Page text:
Alaa Rageah, a human biology and health studies double major, also attended the screening and had similar thoughts. She was “very appreciative” for the experience, but the film did leave such an emotional impact that she was brought to tears in some scenes.
Both Abukar and Rageah remain adamant that the content of the film and the topic of colonialism still needs to be taught in more depth. “Obviously I have been exposed [to the idea of colonialism] before, but I had never been exposed with such depth, though — everything I have learned has been at such a more superficial level,” Rageah said. Abukar added that “A lot of the course content in the social sciences could benefit from critical attention to post-colonial work, and how [post colonialism] can help us understand how we got to where we are today.”
When asked about the film’s graphic content, both Abukar and Rageah agreed that while it was emotional, it was a needed aspect of the experience. Abukar even took it a step further, saying that “an exclusion of some of the more graphic parts of the film would make for an ahistorical account of these movements.”
I find myself agreeing with them. We, as people living in the ‘West,’ can feel removed from the struggles of people in the global south today. Here as well, non-Indigenous people can feel removed from the current horrors of colonialism in these lands that we benefit from, let alone from the struggles against colonialism decades ago.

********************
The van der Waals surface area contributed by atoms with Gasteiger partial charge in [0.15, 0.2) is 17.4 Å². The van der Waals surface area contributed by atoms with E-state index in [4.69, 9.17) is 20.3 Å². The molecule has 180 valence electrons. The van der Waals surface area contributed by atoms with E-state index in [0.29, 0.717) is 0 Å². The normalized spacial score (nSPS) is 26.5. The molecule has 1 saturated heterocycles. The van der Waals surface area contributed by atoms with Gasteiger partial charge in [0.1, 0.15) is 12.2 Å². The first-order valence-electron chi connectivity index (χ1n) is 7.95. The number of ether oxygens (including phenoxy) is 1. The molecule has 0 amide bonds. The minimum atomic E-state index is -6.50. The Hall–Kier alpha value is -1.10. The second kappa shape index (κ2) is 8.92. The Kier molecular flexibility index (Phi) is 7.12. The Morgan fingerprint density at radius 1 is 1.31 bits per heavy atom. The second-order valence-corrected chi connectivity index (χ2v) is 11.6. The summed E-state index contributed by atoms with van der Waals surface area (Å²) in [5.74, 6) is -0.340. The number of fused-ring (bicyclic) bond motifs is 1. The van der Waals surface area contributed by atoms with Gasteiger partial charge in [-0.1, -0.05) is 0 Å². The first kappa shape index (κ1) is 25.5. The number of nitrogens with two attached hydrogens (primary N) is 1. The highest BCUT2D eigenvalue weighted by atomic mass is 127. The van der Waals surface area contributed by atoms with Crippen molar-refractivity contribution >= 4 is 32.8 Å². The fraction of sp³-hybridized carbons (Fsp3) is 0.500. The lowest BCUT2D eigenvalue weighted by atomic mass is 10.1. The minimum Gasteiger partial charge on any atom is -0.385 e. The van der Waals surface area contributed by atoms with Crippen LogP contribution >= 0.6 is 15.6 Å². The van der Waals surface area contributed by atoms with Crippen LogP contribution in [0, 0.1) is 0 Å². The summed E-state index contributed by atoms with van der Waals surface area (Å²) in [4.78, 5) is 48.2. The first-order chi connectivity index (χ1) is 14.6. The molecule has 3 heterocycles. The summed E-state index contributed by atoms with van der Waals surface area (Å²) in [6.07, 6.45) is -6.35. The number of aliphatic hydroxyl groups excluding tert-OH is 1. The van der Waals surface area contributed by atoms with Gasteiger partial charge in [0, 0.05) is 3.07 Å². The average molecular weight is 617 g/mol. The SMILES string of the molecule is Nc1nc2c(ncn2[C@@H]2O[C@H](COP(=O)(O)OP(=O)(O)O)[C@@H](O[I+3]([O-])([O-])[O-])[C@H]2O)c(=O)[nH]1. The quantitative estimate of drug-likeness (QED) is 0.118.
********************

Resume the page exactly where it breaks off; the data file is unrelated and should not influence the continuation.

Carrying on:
The film’s main message and the accompanying text explain how colonialism is inherently violent, and that by holding the colonized to a higher moral ground, you are complicit in the perpetuation of their further exploitation. This exploitation and brutalization are then shown to you, unflinchingly, bravely in the archival footage, and in return, it asks you not to look away. It’s shown to you so that you can confront the history and the sacrifices that were taken for resistance movements to flourish fully.
What better way is there to watch the movie than with peers and faculty who are experts on the topic? After the film was done, Professor Neil Roberts, an instructor from the Political Science Department and an expert on Fanon and Black Radical Thought, led a discussion. There was a treasure trove of questions being asked, from questions on the relation between post colonialism and disability justice to the historical contexts of Fanon’s work. The diversity of students in the room was a contributing factor to the depth of the discussion. Rageah noted that “being surrounded by people from different educational streams and backgrounds than me was enlightening.”
Ultimately, I think that’s the best word to describe the evening. The film screening and the discussion that followed were reminders of how challenging and rewarding it is to explore the histories, the works, and the stories of those before us.